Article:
Anonymous Coward | about 7 months ago | (#46608757)

"This is not the comment you are looking for... keep moving"

- Agent John Smith of the NS... never mind

Simple... (0)

Anonymous Coward | about 7 months ago | (#46604653)

Companies do not focus on security.

They spend money. They are compliant. But they are FAR from secure.

Re:Simple... (2)

MobSwatter (2884921) | about 7 months ago | (#46604881)

Yep, that happened sometime around RSA generating not so random numbers. And all the money spent by store fronts on encryption for POS systems was fraud because we the people cannot have encryption unless it is broken. Looking back on some of the people in my life I do not doubt subtlety, resources or intellect of a criminal.

goofball website (0)

Anonymous Coward | about 7 months ago | (#46604677)

wtf yo send me to that gay website for this user should get kick in teeth

You're seriously asking that? (1)

BitZtream (692029) | about 7 months ago | (#46604777)

Really? Millions spent on 'compliance' ... are you new to the business world in general?

I can't think of a single business other than credit card processors and banks that ACTUALLY put EFFORT into security.

For pretty much everyone else, the standard is 'fix the breech after the fact that it happened'

The police know your car is stolen before you do if you're out of town and someone steals it to rob a bank.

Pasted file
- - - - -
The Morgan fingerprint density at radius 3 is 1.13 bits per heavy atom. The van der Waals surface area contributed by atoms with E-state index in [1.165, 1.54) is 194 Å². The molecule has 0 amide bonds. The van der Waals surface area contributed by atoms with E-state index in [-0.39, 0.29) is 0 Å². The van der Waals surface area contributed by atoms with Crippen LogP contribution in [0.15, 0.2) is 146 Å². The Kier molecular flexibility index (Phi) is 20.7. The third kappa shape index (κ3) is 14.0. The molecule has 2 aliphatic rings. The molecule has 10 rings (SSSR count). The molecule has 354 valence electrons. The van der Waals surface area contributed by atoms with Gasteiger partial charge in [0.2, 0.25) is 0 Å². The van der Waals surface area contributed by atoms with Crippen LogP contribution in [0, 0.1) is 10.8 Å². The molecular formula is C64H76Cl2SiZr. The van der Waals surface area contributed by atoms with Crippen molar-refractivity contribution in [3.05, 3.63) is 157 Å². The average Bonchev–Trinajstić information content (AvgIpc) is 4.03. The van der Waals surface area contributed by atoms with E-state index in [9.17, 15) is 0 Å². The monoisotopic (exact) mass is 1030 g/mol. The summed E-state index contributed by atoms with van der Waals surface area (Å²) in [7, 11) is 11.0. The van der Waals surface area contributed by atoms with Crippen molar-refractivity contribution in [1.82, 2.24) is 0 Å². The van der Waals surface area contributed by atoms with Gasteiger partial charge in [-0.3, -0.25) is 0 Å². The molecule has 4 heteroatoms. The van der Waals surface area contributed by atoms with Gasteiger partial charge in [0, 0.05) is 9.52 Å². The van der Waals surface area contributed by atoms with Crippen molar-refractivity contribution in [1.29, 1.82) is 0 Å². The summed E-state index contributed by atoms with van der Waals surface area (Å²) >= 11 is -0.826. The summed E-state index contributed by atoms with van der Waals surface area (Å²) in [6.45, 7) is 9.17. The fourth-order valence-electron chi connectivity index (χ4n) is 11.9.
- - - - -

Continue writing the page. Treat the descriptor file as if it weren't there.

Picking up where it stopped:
When investigating crime, you generally follow the leads back to the source to find the perpetrator. That means unless the perp was a moron, (S)he probably bounced through some networks that would make it harder to track them ... and thats why the FBI goes to them.

Second, if they knew they were breeched and what it was, they'd just fix it.

99 times out of 100, someone else informs you that you've been breeched.

Re:You're seriously asking that? (1)

nexex (256614) | about 7 months ago | (#46604909)

Bingo, I saw, "...especially given the millions companies spend on security and their intense focus on compliance?" and laughed.

Re:You're seriously asking that? (1)

ThatAblaze (1723456) | about 7 months ago | (#46605095)

The word "millions" is misleading here. For a large company, and especially when you make it the plural "companies", this is the equivalent of saying "...especially given the pennies companies spend on security and their intense focus on compliance."

Individual users spend a larger portion of their income on a virus scanner than companies typically spend on security, even if that amount adds up to millions for the companies. Half the time this is true even of the computer security providers themselves.

Re:You're seriously asking that? (1)

im_thatoneguy (819432) | about 7 months ago | (#46606333)

Really? An average security employee probably costs $200k or more per year. If Target has 5 people working on network security they spend "millions" per year.

I would wager there are at least probably 1,000 developers actively working on corporate security every year. $200,000 * 1,000 people = $200m per year on security.

Re:You're seriously asking that? (2)

im_thatoneguy (819432) | about 7 months ago | (#46605921)

I've talked to security guys from two big name companies, they both work in large departments. I have absolutely no question that a department of > 5 people costs more than a million dollars per year.

Emo3 down (-1)

Anonymous Coward | about 7 months ago | (#46605115)